give birth to the roof, feed the roof, nurture the roof,
raise the roof
It was all because of your no-good-dirty-rotten-pig-stealing-great-great-grandfather.
This raccoon never left the side of a cat who was dying of a tumor. The cat was comforted for the final hours of her life by her long time friend.
the last gif though, he pats the cat, omg
Hi Sebastian has this phobia i guess you would call it of eating alone, he won’t eat unless someone is in the same room eating as him, i dont know why and we’ve taken him to the vet to see if it’s a stomach problem on why he wasn’t eating until we started to notice a pattern, only when you’re in the room eating will he start to chow down on his food. So we put his bowl on his side of the table and he eats Breakfast, Lunch and Dinner with us. He’ll wait till you’re seated and eating to start on his meal, it’s really sweet, though we still have no idea why he does it.
WHAT THATS THE CUTEST THING EVER OMG
Have you ever noticed that almost every barn you have ever seen is red? There’s a reason for that, and it has to do with the chemistry of dying stars. Seriously.
Yonatan Zunger is a Google employee who decided to explain this phenomenon on Google+ recently. The simple answer to why barns are painted red is because red paint is cheap. The cheapest paint there is, in fact. But the reason it’s so cheap? Well, that’s the interesting part.
Red ochre—Fe2O3—is a simple compound of iron and oxygen that absorbs yellow, green and blue light and appears red. It’s what makes red paint red. It’s really cheap because it’s really plentiful. And it’s really plentiful because of nuclear fusion in dying stars. Zunger explains:
The only thing holding the star up was the energy of the fusion reactions, so as power levels go down, the star starts to shrink. And as it shrinks, the pressure goes up, and the temperature goes up, until suddenly it hits a temperature where a new reaction can get started. These new reactions give it a big burst of energy, but start to form heavier elements still, and so the cycle gradually repeats, with the star reacting further and further up the periodic table, producing more and more heavy elements as it goes. Until it hits 56. At that point, the reactions simply stop producing energy at all; the star shuts down and collapses without stopping.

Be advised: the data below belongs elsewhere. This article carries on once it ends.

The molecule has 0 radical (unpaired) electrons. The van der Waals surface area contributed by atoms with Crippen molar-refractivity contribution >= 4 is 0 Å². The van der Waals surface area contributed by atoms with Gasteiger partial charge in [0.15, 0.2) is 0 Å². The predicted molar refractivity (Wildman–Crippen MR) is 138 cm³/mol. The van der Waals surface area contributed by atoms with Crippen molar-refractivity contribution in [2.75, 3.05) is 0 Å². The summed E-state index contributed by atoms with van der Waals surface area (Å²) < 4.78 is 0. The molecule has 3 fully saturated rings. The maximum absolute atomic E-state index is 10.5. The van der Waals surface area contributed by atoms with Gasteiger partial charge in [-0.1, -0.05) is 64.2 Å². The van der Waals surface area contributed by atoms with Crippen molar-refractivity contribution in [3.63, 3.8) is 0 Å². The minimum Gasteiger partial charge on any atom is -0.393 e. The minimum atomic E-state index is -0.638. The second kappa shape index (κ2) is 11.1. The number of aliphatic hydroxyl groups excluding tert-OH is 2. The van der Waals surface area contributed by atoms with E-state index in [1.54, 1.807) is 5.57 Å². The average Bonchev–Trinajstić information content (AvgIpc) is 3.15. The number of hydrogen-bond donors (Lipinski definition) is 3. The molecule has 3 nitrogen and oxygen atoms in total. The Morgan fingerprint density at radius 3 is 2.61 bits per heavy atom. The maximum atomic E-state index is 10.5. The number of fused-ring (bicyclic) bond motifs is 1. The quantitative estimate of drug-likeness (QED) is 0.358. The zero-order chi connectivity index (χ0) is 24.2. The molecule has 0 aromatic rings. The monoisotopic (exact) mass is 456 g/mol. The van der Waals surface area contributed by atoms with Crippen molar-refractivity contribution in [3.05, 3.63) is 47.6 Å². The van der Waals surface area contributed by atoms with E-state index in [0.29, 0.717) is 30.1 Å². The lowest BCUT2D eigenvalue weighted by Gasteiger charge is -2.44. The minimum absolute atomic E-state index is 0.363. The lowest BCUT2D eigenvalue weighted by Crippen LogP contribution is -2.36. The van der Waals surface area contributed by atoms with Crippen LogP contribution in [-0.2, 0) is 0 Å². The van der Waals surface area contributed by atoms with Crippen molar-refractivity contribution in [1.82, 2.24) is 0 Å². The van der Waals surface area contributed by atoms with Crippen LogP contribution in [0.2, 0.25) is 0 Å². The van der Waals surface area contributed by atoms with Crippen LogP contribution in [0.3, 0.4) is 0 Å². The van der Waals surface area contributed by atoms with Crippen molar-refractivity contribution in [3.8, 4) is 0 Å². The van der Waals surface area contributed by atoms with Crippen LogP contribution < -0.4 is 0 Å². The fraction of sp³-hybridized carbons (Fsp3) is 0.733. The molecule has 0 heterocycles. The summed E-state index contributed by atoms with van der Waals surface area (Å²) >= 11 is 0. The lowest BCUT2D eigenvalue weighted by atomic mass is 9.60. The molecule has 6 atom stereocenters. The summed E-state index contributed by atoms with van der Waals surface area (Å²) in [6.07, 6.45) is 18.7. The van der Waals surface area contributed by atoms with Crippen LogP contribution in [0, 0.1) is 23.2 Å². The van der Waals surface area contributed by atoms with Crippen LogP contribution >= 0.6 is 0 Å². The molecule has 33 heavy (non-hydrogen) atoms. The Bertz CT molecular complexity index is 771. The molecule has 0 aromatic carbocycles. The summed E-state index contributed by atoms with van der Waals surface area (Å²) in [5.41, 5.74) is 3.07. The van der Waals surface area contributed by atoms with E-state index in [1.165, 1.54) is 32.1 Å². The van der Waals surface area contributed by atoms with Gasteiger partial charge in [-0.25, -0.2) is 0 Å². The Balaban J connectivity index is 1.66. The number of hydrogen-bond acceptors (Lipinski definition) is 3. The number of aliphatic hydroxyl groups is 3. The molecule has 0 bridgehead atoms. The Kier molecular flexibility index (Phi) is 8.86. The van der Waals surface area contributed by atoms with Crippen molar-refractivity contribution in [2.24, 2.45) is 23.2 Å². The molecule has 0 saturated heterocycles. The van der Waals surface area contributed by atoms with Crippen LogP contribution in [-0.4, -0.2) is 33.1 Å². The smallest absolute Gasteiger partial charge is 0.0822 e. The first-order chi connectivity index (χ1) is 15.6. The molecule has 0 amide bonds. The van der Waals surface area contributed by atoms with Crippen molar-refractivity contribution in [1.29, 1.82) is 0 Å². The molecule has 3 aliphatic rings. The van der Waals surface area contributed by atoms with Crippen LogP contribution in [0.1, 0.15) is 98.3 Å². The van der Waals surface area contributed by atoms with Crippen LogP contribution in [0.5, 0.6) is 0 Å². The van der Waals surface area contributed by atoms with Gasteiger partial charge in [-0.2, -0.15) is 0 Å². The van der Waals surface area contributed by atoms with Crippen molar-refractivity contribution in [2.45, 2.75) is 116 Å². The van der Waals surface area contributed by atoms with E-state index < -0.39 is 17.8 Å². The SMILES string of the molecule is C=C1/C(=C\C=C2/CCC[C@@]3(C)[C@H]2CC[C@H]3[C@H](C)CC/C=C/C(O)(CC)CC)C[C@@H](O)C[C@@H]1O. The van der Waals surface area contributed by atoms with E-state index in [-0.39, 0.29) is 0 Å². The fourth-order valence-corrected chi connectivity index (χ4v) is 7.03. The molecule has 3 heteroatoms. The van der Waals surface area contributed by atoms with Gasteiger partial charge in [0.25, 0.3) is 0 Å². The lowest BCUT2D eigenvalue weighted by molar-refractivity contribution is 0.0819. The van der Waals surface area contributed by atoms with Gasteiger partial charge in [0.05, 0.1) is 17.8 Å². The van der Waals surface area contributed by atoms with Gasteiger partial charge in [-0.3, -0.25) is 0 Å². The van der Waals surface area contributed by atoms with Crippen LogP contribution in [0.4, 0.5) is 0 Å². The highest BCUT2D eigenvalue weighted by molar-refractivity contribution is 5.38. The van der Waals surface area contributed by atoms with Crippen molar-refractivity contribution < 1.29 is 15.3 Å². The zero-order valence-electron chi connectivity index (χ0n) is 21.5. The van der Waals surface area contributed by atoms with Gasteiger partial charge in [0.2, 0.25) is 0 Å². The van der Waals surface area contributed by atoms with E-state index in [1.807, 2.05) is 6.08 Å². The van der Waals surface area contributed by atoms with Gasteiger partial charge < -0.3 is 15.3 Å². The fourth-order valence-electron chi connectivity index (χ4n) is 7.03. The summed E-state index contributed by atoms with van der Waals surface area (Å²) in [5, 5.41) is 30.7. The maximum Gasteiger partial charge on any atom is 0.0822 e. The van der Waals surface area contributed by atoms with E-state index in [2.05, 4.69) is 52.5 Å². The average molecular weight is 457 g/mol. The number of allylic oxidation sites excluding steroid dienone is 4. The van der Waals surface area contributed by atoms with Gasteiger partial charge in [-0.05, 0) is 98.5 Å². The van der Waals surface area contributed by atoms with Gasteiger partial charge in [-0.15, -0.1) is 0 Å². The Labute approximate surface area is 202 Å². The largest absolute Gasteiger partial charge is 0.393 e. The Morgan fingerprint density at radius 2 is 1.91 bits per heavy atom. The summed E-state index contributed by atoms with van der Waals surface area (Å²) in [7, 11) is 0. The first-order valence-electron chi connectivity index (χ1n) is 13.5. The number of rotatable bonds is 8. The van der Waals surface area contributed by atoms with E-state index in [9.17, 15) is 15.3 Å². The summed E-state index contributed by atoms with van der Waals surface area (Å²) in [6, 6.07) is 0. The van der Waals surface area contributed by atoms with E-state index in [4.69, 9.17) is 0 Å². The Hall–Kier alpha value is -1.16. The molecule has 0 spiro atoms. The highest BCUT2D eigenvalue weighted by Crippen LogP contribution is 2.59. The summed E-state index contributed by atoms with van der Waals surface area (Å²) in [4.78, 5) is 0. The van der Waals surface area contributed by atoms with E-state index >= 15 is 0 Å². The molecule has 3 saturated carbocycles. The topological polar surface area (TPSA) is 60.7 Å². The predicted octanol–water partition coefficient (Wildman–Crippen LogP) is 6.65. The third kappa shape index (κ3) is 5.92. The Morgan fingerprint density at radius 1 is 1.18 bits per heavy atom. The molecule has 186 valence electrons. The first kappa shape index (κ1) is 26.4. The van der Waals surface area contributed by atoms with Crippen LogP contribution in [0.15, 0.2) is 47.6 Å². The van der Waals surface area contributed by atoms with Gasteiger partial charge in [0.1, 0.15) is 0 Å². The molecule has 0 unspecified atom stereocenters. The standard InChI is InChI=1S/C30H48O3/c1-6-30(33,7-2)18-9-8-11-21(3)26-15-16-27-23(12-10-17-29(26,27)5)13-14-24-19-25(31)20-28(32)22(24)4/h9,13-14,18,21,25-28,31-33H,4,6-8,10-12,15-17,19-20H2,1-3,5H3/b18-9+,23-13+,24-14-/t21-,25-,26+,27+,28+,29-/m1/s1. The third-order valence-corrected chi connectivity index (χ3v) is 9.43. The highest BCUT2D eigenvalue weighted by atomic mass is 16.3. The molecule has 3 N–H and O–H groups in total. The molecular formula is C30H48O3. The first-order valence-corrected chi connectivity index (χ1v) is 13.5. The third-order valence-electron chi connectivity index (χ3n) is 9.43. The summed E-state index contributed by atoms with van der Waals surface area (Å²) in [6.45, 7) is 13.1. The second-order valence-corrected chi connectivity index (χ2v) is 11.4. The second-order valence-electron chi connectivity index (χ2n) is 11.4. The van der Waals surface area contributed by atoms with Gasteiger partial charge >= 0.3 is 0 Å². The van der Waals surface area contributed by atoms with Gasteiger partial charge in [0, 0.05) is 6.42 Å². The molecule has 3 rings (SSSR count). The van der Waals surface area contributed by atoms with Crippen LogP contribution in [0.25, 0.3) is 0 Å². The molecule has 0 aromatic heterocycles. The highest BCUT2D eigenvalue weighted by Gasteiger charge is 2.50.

As soon as the star hits the 56 nucleon (total number of protons and neutrons in the nucleus) cutoff, it falls apart. It doesn’t make anything heavier than 56. What does this have to do with red paint? Because the star stops at 56, it winds up making a ton of things with 56 neucleons. It makes more 56 nucleon containing things than anything else (aside from the super light stuff in the star that is too light to fuse).
The element that has 56 protons and neutrons in its nucleus in its stable state? Iron. The stuff that makes red paint.
And that, Zunger explains, is how the death of a star determines what color barns are painted.
this dude has the right idea
just give up
and lie down in the sunny grass in your nice clothes
I (h)ate everything, a novel by me.